Bill: I’m no role model. They would be better off looking to Jack or Tommy.
Bill: Because they stepped in when it was needed. When Julie needed her family, they were there. When my mom needed me, I left. I’m just not someone to look up to.
“I think many people would disagree, but I’ll let it go. Do you mind if Mike joins us?”
Bill saw Mike and he smiled, relieved.
Bill: Of course not, although if you think I’m difficult, getting him to talk is like pulling teeth.
Mike chuckled as he sat down.
“Hi. Thanks for coming in,”
Mike: Jade said I had to.
“Well thank her for me. How are things going in your life now?”
Mike: What’s so funny?
Bill: You are a worse interview than I am.
“You two are great friends. Did it start off like that?”
Bill laughed and Mike rolled his eyes.
Bill: No. I thought he was spoiled.
Mike: He was so hard on me. I almost filed a complaint against him.
Bill: You were this pretty boy who everyone loved. I was surprised they didn’t make you a Corporal just by your smile.
Mike shook his head.
Mike: The Sergeant has always been jealous of my good looks.
They both laughed.
“So what changed? You both are so close now.”
Mike: I spent five minutes with him and saw the kind of soldier I wanted to be. He is the best teacher and I knew, while under his command, I was with the best. I grew up with a career Army dad and my respect for those who serve was always high. With the Sergeant, I saw firsthand what commitment meant. I saw how he treated the regiment and I saw how he treated me. He earned my respect and my friendship.
Bill sighed: You’re making it sound much better than it was. I had a job to do and I did it. You need to stop making me into something I’m not.
Mike smiled: And he is humble. You don’t know how it was, that first tour. We were gone for a year and it was shit. We had no idea what we were doing or if we were ever going to get home. So many of us were seriously lacking faith and discipline.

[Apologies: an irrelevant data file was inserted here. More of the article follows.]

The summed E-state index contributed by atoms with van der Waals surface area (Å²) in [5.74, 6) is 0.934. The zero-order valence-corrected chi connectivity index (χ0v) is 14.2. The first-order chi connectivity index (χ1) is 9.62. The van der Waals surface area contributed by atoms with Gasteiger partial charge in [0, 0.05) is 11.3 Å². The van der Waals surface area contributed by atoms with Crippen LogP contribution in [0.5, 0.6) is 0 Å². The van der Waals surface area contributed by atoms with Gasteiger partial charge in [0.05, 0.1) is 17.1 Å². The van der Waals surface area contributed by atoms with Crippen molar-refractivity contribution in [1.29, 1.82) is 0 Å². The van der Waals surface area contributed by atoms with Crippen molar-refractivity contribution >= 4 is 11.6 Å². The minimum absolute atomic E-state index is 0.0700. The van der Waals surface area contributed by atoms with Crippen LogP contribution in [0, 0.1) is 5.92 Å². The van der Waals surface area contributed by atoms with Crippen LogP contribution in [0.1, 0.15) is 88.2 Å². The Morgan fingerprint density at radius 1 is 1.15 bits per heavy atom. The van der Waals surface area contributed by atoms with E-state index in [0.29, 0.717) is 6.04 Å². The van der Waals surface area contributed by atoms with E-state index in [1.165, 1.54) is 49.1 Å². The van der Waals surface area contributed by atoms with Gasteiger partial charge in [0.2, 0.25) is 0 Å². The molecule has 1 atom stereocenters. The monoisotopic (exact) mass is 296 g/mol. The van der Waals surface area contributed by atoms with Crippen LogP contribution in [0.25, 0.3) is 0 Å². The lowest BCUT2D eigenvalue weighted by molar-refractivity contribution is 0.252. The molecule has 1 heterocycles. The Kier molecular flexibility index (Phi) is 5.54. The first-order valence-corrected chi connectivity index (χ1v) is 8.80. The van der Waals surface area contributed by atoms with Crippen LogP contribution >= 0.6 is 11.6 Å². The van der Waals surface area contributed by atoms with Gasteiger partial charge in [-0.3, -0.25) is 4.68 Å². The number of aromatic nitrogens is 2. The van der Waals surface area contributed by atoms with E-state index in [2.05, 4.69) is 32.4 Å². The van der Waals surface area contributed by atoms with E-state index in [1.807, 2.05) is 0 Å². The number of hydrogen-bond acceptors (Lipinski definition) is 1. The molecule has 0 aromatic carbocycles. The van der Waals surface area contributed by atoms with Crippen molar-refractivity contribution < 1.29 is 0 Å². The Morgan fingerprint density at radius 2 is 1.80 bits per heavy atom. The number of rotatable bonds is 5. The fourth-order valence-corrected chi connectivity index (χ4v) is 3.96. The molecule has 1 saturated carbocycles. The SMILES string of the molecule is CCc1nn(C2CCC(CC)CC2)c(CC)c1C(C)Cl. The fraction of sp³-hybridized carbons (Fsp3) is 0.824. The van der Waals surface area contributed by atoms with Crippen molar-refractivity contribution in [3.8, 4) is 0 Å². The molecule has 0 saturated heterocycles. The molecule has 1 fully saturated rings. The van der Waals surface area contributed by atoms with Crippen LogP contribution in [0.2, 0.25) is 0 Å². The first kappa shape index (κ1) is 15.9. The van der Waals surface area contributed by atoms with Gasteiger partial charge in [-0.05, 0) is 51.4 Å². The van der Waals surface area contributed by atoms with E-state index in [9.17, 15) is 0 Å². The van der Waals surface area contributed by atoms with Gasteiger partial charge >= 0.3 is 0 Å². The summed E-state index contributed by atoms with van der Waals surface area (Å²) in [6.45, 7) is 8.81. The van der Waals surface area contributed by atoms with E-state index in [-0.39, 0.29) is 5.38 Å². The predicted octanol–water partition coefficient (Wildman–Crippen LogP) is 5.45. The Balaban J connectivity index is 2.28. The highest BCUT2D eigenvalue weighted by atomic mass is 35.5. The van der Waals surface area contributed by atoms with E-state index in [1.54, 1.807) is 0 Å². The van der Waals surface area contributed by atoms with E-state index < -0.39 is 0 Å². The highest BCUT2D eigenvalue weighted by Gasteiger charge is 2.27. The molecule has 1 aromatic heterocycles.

Bill: You weren’t.
Mike: Because of your leadership. You made me want to be a better soldier. You took charge when I knew the fear you had about never seeing your wife again. You handled taking over after Nick was removed from his command and you became our leader.
Bill: I was an idiot who never saw what Nick really was.
Mike looked at him and Bill sighed.
Mike: I think I win in the whole ‘being blind to things’.
Bill: I didn’t mean it that way. I’m just saying that I wasn’t anything special. We all had trouble and we all left people behind.
“Tell me about the second tour.”
Bill and Mike were quiet.
Bill: I lost eight men. They are all that’s important from that mission.
Mike: They are all that matters.
“What about your relationship outside of the Army?”
Mike: You mean how my ex-wife almost got his entire family killed?
Bill sighed: You had nothing to do with that. I need for you to let that go.
Mike: Are we almost done with this?
“Yeah. One more question. How would you each describe your ideal day?”
Mike: Watching Jade laugh.
Bill: Watching my children play and holding my wife in my arms.
Who should be next?